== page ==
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Breitling Navitimer Watches Review: Chrono-Matic, Montbrillant, Cosmonaute, World

Updated on January 6, 2015

Breitling Navitimer

Simply describing a Breitling watch collection a “classic” cannot be very informative: they are all classic, and so is the Navitimer. More useful can be a comparison that examines the differences – small, and not so small – between the collections, those touches that eventually make each line stand out. Without a doubt, the most characteristic feature of Breitling Navitimer watches is the slide rule and the vintage inspired design.

In each of the four main variations, Cosmonaute, Montbrillant, Chrono-Matic, and World, the combination of the slide rule, the direct 1940s aesthetic, and additional functions and utilities creates a unique timepiece. Breitling make a point of offering numerous selections of bands (leather, rubber, stainless steel, two-tone), and movement properties: the resulting assortment is so varied as to appeal to almost any taste.

Navitimer watches contain automatic (self-winding) calibers equipped with a chronograph, a second time zone, moon phase indicator, calendar, and other complications.

Breitling Navitimer Montbrilliant Datora
Breitling Navitimer Montbrilliant Datora

Like all Breitling mechanisms, they have been tested and officially certified by the Official Swiss Chronometer Testing Institute.


Containing several lines (Legende, Olympus, and Datora models besides the regular version) Montbrillant constitutes a category of its own – a microcosm within the Navitimer sphere. An important difference in this collection lies in the colors of the subdials: Breitling choose to paint the auxiliary measurement scales with the same tone as the rest of the face. Resulting is a layout that relies on harmony more than on contrast, creating a soothing alternative to the usually quite intense Navitimer dial grids.

Breitling use the hands and the indexes to further inject the Montbrillant with a drop of casual, even delicate character: styled in leave fashion, their expressive lines offset the complex numeric scheme. Movements remain a major source of power, as the Olympus adds on moon phase and calendar complications, and Datora a second time zone.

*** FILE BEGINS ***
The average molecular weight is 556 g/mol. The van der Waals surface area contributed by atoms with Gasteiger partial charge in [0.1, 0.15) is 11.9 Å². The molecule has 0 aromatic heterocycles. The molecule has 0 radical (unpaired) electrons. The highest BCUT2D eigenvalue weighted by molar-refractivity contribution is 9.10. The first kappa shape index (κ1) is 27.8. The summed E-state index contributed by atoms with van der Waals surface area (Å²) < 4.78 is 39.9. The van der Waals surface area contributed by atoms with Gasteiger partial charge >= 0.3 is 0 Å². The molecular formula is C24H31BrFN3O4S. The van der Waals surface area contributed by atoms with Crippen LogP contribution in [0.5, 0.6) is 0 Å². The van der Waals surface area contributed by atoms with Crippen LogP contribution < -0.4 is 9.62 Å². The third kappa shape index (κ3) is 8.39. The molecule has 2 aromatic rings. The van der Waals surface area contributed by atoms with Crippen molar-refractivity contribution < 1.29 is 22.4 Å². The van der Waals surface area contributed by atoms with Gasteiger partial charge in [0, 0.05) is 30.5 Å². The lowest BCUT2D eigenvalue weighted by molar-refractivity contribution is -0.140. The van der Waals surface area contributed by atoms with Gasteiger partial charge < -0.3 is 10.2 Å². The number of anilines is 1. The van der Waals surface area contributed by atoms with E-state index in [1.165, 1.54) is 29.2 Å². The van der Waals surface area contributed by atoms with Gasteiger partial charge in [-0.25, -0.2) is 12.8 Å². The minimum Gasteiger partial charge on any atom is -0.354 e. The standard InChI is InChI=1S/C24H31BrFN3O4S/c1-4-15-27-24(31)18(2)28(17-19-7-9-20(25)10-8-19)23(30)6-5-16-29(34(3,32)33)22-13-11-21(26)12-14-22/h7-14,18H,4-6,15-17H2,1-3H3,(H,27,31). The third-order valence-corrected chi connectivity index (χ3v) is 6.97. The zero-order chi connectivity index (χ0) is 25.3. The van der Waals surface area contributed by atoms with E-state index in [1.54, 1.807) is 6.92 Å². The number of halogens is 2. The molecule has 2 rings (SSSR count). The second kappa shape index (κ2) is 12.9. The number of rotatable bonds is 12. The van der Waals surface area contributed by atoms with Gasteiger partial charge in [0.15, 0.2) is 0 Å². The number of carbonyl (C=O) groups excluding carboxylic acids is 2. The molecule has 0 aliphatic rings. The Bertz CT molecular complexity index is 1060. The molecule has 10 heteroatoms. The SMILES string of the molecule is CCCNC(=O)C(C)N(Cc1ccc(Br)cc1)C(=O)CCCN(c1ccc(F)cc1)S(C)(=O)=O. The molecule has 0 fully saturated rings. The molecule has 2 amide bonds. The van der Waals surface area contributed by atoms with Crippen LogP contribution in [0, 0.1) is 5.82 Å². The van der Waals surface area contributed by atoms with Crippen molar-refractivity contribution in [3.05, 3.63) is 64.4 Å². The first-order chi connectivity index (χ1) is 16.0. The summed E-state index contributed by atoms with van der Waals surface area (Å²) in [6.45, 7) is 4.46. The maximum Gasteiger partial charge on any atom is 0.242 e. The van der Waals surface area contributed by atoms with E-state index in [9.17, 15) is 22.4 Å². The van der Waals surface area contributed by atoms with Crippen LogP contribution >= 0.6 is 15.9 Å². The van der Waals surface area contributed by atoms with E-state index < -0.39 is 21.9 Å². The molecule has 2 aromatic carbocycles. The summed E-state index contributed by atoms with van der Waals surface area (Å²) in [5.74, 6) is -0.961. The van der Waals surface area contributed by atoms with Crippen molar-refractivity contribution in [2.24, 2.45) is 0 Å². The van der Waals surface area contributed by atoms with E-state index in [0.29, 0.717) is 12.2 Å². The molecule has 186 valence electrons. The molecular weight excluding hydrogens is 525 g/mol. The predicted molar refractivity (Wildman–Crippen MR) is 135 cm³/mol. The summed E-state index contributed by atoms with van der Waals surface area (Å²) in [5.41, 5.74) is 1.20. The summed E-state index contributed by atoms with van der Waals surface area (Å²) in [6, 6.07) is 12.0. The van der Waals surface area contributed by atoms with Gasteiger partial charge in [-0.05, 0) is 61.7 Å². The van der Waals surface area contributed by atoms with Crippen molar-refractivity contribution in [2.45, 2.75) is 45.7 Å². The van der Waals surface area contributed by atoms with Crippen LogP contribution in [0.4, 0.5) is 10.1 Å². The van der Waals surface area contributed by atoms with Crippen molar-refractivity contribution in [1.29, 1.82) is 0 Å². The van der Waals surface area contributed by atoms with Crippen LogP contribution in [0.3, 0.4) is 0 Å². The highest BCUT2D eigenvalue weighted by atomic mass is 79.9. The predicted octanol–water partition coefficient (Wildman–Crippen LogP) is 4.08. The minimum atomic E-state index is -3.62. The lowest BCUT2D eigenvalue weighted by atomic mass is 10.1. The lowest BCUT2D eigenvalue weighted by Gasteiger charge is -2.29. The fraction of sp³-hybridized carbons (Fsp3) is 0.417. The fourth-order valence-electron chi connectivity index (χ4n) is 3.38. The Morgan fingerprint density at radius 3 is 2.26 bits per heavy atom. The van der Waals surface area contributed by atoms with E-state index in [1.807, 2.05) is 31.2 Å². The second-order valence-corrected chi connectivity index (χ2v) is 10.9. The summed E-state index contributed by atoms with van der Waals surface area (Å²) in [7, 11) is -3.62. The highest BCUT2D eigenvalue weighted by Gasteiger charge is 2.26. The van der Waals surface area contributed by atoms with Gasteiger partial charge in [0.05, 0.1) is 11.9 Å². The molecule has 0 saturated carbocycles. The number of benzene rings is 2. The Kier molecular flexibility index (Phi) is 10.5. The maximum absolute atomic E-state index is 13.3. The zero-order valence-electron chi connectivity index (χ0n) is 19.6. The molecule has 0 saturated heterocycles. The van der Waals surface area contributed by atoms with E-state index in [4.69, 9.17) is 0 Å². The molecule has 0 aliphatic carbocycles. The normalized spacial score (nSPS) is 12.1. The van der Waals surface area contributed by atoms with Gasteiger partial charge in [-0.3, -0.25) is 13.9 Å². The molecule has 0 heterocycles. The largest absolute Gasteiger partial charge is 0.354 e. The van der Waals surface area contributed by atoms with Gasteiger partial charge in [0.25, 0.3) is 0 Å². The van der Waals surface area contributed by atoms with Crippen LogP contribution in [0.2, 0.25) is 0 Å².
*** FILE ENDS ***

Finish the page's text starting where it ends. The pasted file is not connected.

Navitimer World is a universal pilot's/traveler's watch: it displays a second time zone by using an analog central hand with a prominent red head instead of the more commonly used digital aperture. On the caseback it shows (engraved) timezones of major cities around the globe. It's a close relative of Montbrillant in terms of dial composition.


Cosmonaute features the more complex flyback chronograph, and displays a track of fat, luminous hour numerals (Arabic letters) – both in terms of aesthetic and function it anticipates several Professional, Colt, and Superocean models.

Perhaps even more telling is the fact that this watch was actually tested in space (“Cosmonaut” is the Russian variant for “Astronaut”), on Aurora 7 capsule in 1962 – making it a direct rival of the iconic Omega Speedmaster.


Chrono-Matic watches truly unwrap the potential hidden in the seeming simplicity of Navitimer design. The directness with which the dials confront the viewer is almost shocking, the effect, as the read-off, is immediate.

The slide rule and the complications are still there – perpetual calendar, moon phases, chronograph – complimented by straight flat hands and matching indexes. Breitling outfit the timepieces with a rubber molded bezel, and manufacture several pieces in red gold.


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